With the addition of 29 new ranks of pipes, the organ is now complete. The original specification called for several new flutes to be added to Great and Pedal, completion of the reed choruses in both of those divisions and the addition of a number of mutations so that each division now has a complete cornet. Some significant modifications were made to the Schlicker/Bunjes design. Instead of two soft 4’ reeds in Swell and Positiv, and Vox Humana and French Cromorne were substituted, respectively. More 8' sound seemed necessary, so the Salicional and Principal 8' were added to these divisions as well, taking the place of the envisioned Schwegelschwebung II (a 4' celeste) and an Quintadena 8', respectively. Originally, the fourth division was to be a Brustwerk based on a Principal 2'; however, an expressive Solo divisions was put in its place.

The instrument was re-dedicated at the morning Eucharist on September 15, 1996, and was featured that afternoon in a recital by John Scott, Organist and Director of Music at St. Paul’s Cathedral in London, to an audience of over 2,000 people, echoing the record crowd of the 1959 dedication.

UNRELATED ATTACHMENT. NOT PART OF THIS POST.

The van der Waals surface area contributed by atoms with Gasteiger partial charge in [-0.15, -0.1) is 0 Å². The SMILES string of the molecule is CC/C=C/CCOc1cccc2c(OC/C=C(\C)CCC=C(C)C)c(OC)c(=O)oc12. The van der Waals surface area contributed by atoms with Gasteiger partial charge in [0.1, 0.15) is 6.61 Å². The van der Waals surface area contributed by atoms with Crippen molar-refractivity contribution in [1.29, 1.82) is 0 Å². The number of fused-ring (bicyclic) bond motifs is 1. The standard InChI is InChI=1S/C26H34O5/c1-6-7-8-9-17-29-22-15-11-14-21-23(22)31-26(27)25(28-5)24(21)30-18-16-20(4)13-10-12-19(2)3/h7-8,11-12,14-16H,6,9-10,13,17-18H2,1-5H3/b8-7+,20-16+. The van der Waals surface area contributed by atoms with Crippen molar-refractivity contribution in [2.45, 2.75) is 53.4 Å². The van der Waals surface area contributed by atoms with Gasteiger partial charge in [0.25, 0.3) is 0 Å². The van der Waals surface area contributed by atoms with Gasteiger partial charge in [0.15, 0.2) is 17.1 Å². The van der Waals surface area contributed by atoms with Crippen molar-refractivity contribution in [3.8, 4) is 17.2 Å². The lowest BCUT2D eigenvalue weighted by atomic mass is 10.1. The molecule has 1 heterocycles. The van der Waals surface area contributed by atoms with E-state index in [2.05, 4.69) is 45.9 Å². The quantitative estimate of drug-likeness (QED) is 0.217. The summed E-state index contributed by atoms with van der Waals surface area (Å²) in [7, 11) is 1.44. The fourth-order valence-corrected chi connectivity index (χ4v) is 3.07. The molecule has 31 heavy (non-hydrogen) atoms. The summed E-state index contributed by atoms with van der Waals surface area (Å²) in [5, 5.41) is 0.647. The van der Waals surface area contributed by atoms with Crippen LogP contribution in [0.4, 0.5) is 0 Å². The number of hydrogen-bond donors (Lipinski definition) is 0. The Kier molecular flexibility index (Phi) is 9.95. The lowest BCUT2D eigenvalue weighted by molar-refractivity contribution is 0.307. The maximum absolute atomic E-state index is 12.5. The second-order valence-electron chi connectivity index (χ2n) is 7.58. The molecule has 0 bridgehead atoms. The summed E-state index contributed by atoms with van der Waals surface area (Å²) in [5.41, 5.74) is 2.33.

Schlicker Organ Company, 1959
Paul Bunjes, Consultant

Dobson Pipe Organ Builders, 1996

GREAT pipes
16' Principal 61
8' Aequalprincipal 61
8' Holzfloete * 61
8' Gedacktfloete 61
4' Octave 61
4' Hohfloete 61
2-2/3' Quinte 61
2' Octave 61
1-3/5' Grobterz * 61
V-VII Mixture 2' 389
IV Scharf 1' 314
16' Fagott* 61
8' Trompete 61
4' Klarine * 61
8' Trompeta Real (horizontal) 61
Swell I to Great 8'
Swell I to Great 4'
Swell II to Great 16'
Swell II to Great 8'
Swell II to Great 4'
Positiv I to Great 8'
Positiv II to Great 8'
Solo to Great 16'
Solo to Great 8'
Solo to Great 4'
SWELL (I and II separately expressive)
16' Gedacktpommer I 68
8' Principal I 68
8' Rohrfloete II 68
8' Salicional * II 61
8' Gamba II 68
8' Celeste FF II 63
4' Octave I 68
4' Spitzfloete II 68
2-2/3' Nasat II 61
2' Waldfloete II 61
II Schreipfeife * 1-3/5, TC II 93
IV-V Plein Jeu 1-1/3' I 292
16' Helle Fagott I 68
8' Helle Trompete I 68
8' Schalmei II 68
8' Vox Humana * II 61
4' Helle Klarine I 61
Tremolo I
Tremolo II
Swell I to Swell I 4'
Swell I Unison Off
Swell II to Swell II 16'
Swell II to Swell II 4'
Swell II Unison Off
Positiv I to Swell
Positiv II to Swell
Solo to Positiv
8' Principal * II 61
8' Holzgedackt I 61
4' Principal I 61
4' Rohrfloete II 61
2' Klein Octave II 61
2' Blockfloete I 61
1-1/3' Klein Nasat II 61
II Sesquialtera 2-2/3 I 122
IV-V Scharfmixture 1' I 297
III Klingende Zimbel 1/5' II 183